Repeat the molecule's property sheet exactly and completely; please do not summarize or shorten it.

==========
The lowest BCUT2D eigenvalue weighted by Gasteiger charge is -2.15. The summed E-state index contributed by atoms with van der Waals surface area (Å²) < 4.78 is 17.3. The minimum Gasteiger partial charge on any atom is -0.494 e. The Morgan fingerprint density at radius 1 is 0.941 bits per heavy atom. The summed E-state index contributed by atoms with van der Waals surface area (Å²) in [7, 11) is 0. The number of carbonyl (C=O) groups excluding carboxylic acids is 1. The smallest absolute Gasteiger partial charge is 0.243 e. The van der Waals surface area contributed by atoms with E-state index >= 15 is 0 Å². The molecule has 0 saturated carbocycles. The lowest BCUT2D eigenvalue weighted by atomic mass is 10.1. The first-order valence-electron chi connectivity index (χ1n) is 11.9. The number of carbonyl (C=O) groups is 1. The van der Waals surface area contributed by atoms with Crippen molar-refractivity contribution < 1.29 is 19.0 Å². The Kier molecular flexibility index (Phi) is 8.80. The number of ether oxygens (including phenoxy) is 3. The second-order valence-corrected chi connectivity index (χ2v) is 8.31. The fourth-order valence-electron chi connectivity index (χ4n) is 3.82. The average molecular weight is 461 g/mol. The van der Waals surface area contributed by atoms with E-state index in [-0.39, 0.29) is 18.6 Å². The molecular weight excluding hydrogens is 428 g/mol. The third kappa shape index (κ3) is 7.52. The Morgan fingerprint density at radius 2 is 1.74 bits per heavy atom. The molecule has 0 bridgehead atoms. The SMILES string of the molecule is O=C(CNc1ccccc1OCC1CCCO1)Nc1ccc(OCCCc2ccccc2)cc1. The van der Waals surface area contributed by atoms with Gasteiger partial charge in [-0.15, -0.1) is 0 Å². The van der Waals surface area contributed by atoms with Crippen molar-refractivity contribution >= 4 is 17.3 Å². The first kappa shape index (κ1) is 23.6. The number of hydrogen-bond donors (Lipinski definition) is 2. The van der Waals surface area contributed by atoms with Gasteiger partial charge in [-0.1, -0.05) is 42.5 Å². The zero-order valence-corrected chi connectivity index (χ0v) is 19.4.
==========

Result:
The lowest BCUT2D eigenvalue weighted by Gasteiger charge is -2.15. The summed E-state index contributed by atoms with van der Waals surface area (Å²) < 4.78 is 17.3. The minimum Gasteiger partial charge on any atom is -0.494 e. The Morgan fingerprint density at radius 1 is 0.941 bits per heavy atom. The summed E-state index contributed by atoms with van der Waals surface area (Å²) in [7, 11) is 0. The number of carbonyl (C=O) groups excluding carboxylic acids is 1. The smallest absolute Gasteiger partial charge is 0.243 e. The van der Waals surface area contributed by atoms with E-state index >= 15 is 0 Å². The molecule has 0 saturated carbocycles. The lowest BCUT2D eigenvalue weighted by atomic mass is 10.1. The first-order valence-electron chi connectivity index (χ1n) is 11.9. The number of carbonyl (C=O) groups is 1. The van der Waals surface area contributed by atoms with Crippen molar-refractivity contribution < 1.29 is 19.0 Å². The Kier molecular flexibility index (Phi) is 8.80. The number of ether oxygens (including phenoxy) is 3. The second-order valence-corrected chi connectivity index (χ2v) is 8.31. The fourth-order valence-electron chi connectivity index (χ4n) is 3.82. The average molecular weight is 461 g/mol. The van der Waals surface area contributed by atoms with E-state index in [-0.39, 0.29) is 18.6 Å². The molecular weight excluding hydrogens is 428 g/mol. The third kappa shape index (κ3) is 7.52. The Morgan fingerprint density at radius 2 is 1.74 bits per heavy atom. The molecule has 0 bridgehead atoms. The SMILES string of the molecule is O=C(CNc1ccccc1OCC1CCCO1)Nc1ccc(OCCCc2ccccc2)cc1. The van der Waals surface area contributed by atoms with Gasteiger partial charge in [-0.15, -0.1) is 0 Å². The van der Waals surface area contributed by atoms with Crippen molar-refractivity contribution >= 4 is 17.3 Å². The first kappa shape index (κ1) is 23.6. The number of hydrogen-bond donors (Lipinski definition) is 2. The van der Waals surface area contributed by atoms with Gasteiger partial charge in [-0.1, -0.05) is 42.5 Å². The zero-order valence-corrected chi connectivity index (χ0v) is 19.4.